I think it might have signalled the end of the first act of her career and the beginning of the second act.

* * * * * * *

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Now, please do tell me if you’ve read a book for Margaret Kennedy Day. I’ll post a round up once the day is done.

And please don’t worry if you haven’t – Margaret Kennedy posts are welcome on any day of the year!

27 thoughts on “A Book for Margaret Kennedy Day: Return I Dare Not (1931)

  1. You are doing such a wonderful job of championing this writer’s work that I feel I should give her a try at some point! I actually like your descriptions of the characters in this one, but it sounds as though it might be best to start elsewhere. If you were to recommend one of her novels in particular, which would it be? I guess I’m looking for a good entry point, something that would give me a feel for Kennedy’s style.

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    1. Well, if country houses appeal The Ladies of Lyndon, her first book would be a good place to start. It’s not her best but she begins to do many of the things she did so well. Alternatively, The Midas Touch is said to be her personal favourite and is a lovely example of her character drawing and her ability to manage a large and diverse cat. Or Together and Apart might be interesting. I’ve not read it yet but I think it would be an interesting one to set against authors like Barbara Pym and Elizabeth Taylor.

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  2. Enjoyed your review, and ‘ll try to track this down, I read Troy Chimneys, and enjoyed it, and it strikes me that there may be similarities between Miles Lufton (the central character in TC) and Hugo Pott. They both seem to be men playing a part. I’ll try and post a review later today – I’m all behind because of my ineptitude with the tablet while I was at my daughter’s.

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  3. Thank you for hosting another day for Margaret Kennedy, Jane. I loved my book (Troy Chimneys) and am enjoying seeing what everyone else has been reading!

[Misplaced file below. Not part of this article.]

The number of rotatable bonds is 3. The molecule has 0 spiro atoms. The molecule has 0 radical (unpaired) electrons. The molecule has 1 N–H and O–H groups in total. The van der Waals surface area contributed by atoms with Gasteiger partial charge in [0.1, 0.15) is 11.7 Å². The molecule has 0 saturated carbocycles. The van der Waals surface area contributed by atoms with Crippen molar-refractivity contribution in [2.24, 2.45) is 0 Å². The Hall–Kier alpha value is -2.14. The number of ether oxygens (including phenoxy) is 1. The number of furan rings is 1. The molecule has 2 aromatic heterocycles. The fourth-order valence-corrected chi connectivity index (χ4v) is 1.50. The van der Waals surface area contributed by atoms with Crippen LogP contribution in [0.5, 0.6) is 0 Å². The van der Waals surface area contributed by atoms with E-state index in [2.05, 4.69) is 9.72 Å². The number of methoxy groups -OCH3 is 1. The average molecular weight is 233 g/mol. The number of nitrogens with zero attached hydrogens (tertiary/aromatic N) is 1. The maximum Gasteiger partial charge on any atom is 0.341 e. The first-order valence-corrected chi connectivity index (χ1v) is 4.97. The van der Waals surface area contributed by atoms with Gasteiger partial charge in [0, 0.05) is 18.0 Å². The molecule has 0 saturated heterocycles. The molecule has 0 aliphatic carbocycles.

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  4. I can just imagine all that she could do with this ‘material’ – her character drawing can be wonderful. I’m excited that our library has this one. I have just a few chapters left to go in Lucy Carmichael, but it’s lovely, as you know!

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    1. I didn’t exactly forget, but it was only a week or so ago that the date was quite so soon. I’m looking forward to your thoughts on ‘Troy Chimneys’ but please don’t feel you have to rush. A late birthday gift a few days after the big day can be a lovely thing.

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  5. Jane, thank you for a fascinating review of a book I haven’t even seen, much less read! I have been looking forward to reading along with your Margaret Kennedy day but I’m in the middle of a prolonged move and most of my books are now packed…and when my books get packed my mind goes into a sort of frozen stasis…! So I’ve been missing the blogs; but here is my Troy Chimneys review from awhile back, https://genusrosa.me/2016/02/02/troy-chimneys/ …. here https://genusrosa.me/2014/10/08/reading-margaret-kennedy/ for The Fool of the Family….and perhaps I might get ‘The Feast’ written up in time for a review for this current event. I loved The Feast…it was fascinating, and fit what has become what I expect of a Margaret Kennedy book: ‘complex and difficult to categorize’. 🙂 I loved the ‘people watching’ description you made, though. Perfect. Plus…a country house weekend with a cast of intriguing characters–what’s not to love??! Thank you, as always, for hosting such interesting reading events. BTW…playwright named Hugo…hmmm, that reminded me of Margery Sharp’s Something Light and her playwright (described as ‘indigent’) named Hugo!

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    1. Having books packed away is traumatic, and I hope it isn’t too long before you can unpack and place them in their new homes. I loved The Feast too and it was lovely to read your thoughts.

      I have yet to read Something Light, but I must pick up my copy because I’ve seen Margaret/Margery parallels before. There’s an artist who is very talented but a little eccentric in The Ladies of Lyndon who, even though he lived in a different age, belonged to a different class and was of the opposite sex, made me think of Martha. I wonder what common influences these two lovely authors had ….

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  6. I had such good intentions but I didn’t manage it this time round. I’ve ‘The Constant Nymph’ at my side but as yet unopened. Still, I’ll at least be able to enjoy reading all the reviews for Margaret Kennedy Day, which will give me a taste of what I have to look forward to!